This lighting accessory has it all: thousands of shades, 1,100 lumens of full intensity, and HomeKit Adaptive Lighting, Apple’s newest and best feature. That’s not all: this light functions without the requirement of a Bluetooth or Thread-enabled hub. While Bluetooth is fantastic, if you have a HomePod mini, Thread improves reaction times and provides rock-solid dependability.
Color A19 by LIFX
Another of the lightest HomeKit-enabled smart lights on the market is the LIFX Color A19. Don’t be fooled by its little size: this compact bulb produces 800 lumens of illumination delight, which would be the equivalent of a 60-watt bulb. This bulb can also be programmed to accommodate millions of color options, allowing you to create almost any colour you can imagine. While it isn’t as bright as some other bulbs on the marketplace, it doesn’t require a bridge to work.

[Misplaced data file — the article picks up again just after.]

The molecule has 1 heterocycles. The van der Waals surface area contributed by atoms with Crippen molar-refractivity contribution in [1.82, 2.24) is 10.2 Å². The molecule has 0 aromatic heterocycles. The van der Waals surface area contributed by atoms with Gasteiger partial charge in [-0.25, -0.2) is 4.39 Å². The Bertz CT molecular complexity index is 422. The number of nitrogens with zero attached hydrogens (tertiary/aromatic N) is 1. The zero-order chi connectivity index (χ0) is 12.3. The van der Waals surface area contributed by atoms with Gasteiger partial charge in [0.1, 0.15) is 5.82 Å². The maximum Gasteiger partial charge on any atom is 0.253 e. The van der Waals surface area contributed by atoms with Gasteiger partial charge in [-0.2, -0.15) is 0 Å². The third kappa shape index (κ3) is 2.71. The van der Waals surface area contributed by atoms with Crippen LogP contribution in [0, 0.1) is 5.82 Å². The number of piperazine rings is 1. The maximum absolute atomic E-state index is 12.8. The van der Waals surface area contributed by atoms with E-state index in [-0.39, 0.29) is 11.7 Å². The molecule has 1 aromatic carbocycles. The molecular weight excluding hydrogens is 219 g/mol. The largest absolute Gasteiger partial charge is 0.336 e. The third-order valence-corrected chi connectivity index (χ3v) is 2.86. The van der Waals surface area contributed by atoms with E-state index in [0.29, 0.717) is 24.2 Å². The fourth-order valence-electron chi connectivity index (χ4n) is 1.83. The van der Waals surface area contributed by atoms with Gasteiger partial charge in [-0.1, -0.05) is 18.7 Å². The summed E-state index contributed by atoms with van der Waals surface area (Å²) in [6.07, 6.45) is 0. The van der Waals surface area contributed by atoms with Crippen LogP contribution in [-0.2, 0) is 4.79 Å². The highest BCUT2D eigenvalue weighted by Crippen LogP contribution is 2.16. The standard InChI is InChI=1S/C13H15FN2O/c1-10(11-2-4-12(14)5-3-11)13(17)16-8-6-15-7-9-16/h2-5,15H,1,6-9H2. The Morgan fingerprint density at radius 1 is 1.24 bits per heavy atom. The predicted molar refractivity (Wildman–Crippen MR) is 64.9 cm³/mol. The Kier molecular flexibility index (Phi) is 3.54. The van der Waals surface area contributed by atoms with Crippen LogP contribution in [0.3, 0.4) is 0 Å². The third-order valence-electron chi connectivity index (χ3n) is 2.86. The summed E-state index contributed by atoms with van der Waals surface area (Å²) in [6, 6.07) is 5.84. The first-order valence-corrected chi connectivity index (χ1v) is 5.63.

The color LED bulb from Yeelights uses Wi-Fi to join to your local network with a simple scan of a matching code. It gives up to 800 lumens of multi-color deliciousness through the House application and Siri, but the Yeelight app adds even more fun with a variety of dynamic scene settings that bring your home to life.
What are some of the things you can do with bulbs?
Make a schedule for your lighting.
Any smart lighting system should be capable of running on a set schedule.
To program your lights, go to the authorized application for your equipment, which might be a wall button, smart plugs, or specific light bulbs. Light switches from Lutron, Leviton, or Belkin are cases of hardware with accompanying software.
You may utilize a third-party option as a remedy if the mobile application for your smart lights can not provide this level of management. IFTTT is a great place to begin. The service has a large library of home automation connections, including linked lights. Philips Hue, Lifx, and Belkin Wemo are just a few of the prominent contenders.